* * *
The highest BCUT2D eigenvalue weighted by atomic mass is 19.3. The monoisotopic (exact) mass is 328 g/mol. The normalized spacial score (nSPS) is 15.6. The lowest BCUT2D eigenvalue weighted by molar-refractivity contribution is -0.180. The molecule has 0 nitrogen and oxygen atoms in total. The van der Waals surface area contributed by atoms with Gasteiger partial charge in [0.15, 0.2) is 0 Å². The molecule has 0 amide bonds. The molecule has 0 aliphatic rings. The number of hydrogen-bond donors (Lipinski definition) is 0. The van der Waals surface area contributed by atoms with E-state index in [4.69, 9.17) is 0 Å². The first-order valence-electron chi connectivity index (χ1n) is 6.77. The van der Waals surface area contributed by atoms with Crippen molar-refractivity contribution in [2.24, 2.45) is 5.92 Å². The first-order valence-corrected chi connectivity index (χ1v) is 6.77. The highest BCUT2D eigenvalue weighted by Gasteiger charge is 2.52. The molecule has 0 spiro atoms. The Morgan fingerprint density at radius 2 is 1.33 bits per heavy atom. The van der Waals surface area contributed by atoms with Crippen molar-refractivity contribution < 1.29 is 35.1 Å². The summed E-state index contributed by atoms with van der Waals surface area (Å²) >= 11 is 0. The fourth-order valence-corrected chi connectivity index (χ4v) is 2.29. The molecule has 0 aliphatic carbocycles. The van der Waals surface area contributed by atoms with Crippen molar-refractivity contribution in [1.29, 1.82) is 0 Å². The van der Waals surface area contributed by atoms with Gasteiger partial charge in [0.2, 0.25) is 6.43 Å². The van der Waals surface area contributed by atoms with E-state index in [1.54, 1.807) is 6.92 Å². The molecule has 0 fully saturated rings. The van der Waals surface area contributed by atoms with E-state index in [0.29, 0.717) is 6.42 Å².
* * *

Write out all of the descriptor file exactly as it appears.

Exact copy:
The highest BCUT2D eigenvalue weighted by atomic mass is 19.3. The monoisotopic (exact) mass is 328 g/mol. The normalized spacial score (nSPS) is 15.6. The lowest BCUT2D eigenvalue weighted by molar-refractivity contribution is -0.180. The molecule has 0 nitrogen and oxygen atoms in total. The van der Waals surface area contributed by atoms with Gasteiger partial charge in [0.15, 0.2) is 0 Å². The molecule has 0 amide bonds. The molecule has 0 aliphatic rings. The number of hydrogen-bond donors (Lipinski definition) is 0. The van der Waals surface area contributed by atoms with E-state index in [4.69, 9.17) is 0 Å². The first-order valence-electron chi connectivity index (χ1n) is 6.77. The van der Waals surface area contributed by atoms with Crippen molar-refractivity contribution in [2.24, 2.45) is 5.92 Å². The first-order valence-corrected chi connectivity index (χ1v) is 6.77. The highest BCUT2D eigenvalue weighted by Gasteiger charge is 2.52. The molecule has 0 spiro atoms. The Morgan fingerprint density at radius 2 is 1.33 bits per heavy atom. The van der Waals surface area contributed by atoms with Crippen molar-refractivity contribution < 1.29 is 35.1 Å². The summed E-state index contributed by atoms with van der Waals surface area (Å²) >= 11 is 0. The fourth-order valence-corrected chi connectivity index (χ4v) is 2.29. The molecule has 0 aliphatic carbocycles. The van der Waals surface area contributed by atoms with Crippen molar-refractivity contribution in [1.29, 1.82) is 0 Å². The van der Waals surface area contributed by atoms with Gasteiger partial charge in [0.2, 0.25) is 6.43 Å². The van der Waals surface area contributed by atoms with E-state index in [1.54, 1.807) is 6.92 Å². The molecule has 0 fully saturated rings. The van der Waals surface area contributed by atoms with E-state index in [0.29, 0.717) is 6.42 Å².